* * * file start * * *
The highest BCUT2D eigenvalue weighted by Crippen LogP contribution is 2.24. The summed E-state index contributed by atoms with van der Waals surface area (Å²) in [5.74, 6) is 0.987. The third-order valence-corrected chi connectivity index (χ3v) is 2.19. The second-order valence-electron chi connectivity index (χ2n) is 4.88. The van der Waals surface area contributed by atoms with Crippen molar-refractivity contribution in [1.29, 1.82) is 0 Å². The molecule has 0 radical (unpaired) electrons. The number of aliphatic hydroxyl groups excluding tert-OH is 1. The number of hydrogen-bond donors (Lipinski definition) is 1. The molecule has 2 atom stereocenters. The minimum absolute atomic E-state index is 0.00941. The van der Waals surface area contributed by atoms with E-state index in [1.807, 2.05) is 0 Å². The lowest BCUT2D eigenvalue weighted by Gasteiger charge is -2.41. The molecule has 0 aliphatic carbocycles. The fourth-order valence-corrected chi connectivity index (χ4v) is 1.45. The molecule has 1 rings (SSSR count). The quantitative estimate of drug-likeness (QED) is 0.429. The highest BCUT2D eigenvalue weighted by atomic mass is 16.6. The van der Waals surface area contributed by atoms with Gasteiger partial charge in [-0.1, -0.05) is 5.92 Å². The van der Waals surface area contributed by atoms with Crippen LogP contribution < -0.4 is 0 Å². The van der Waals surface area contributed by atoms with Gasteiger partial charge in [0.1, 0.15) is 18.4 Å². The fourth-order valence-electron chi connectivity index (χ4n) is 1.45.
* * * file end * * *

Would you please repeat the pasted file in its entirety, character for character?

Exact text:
The highest BCUT2D eigenvalue weighted by Crippen LogP contribution is 2.24. The summed E-state index contributed by atoms with van der Waals surface area (Å²) in [5.74, 6) is 0.987. The third-order valence-corrected chi connectivity index (χ3v) is 2.19. The second-order valence-electron chi connectivity index (χ2n) is 4.88. The van der Waals surface area contributed by atoms with Crippen molar-refractivity contribution in [1.29, 1.82) is 0 Å². The molecule has 0 radical (unpaired) electrons. The number of aliphatic hydroxyl groups excluding tert-OH is 1. The number of hydrogen-bond donors (Lipinski definition) is 1. The molecule has 2 atom stereocenters. The minimum absolute atomic E-state index is 0.00941. The van der Waals surface area contributed by atoms with E-state index in [1.807, 2.05) is 0 Å². The lowest BCUT2D eigenvalue weighted by Gasteiger charge is -2.41. The molecule has 0 aliphatic carbocycles. The fourth-order valence-corrected chi connectivity index (χ4v) is 1.45. The molecule has 1 rings (SSSR count). The quantitative estimate of drug-likeness (QED) is 0.429. The highest BCUT2D eigenvalue weighted by atomic mass is 16.6. The van der Waals surface area contributed by atoms with Gasteiger partial charge in [-0.1, -0.05) is 5.92 Å². The van der Waals surface area contributed by atoms with Crippen LogP contribution < -0.4 is 0 Å². The van der Waals surface area contributed by atoms with Gasteiger partial charge in [0.1, 0.15) is 18.4 Å². The fourth-order valence-electron chi connectivity index (χ4n) is 1.45.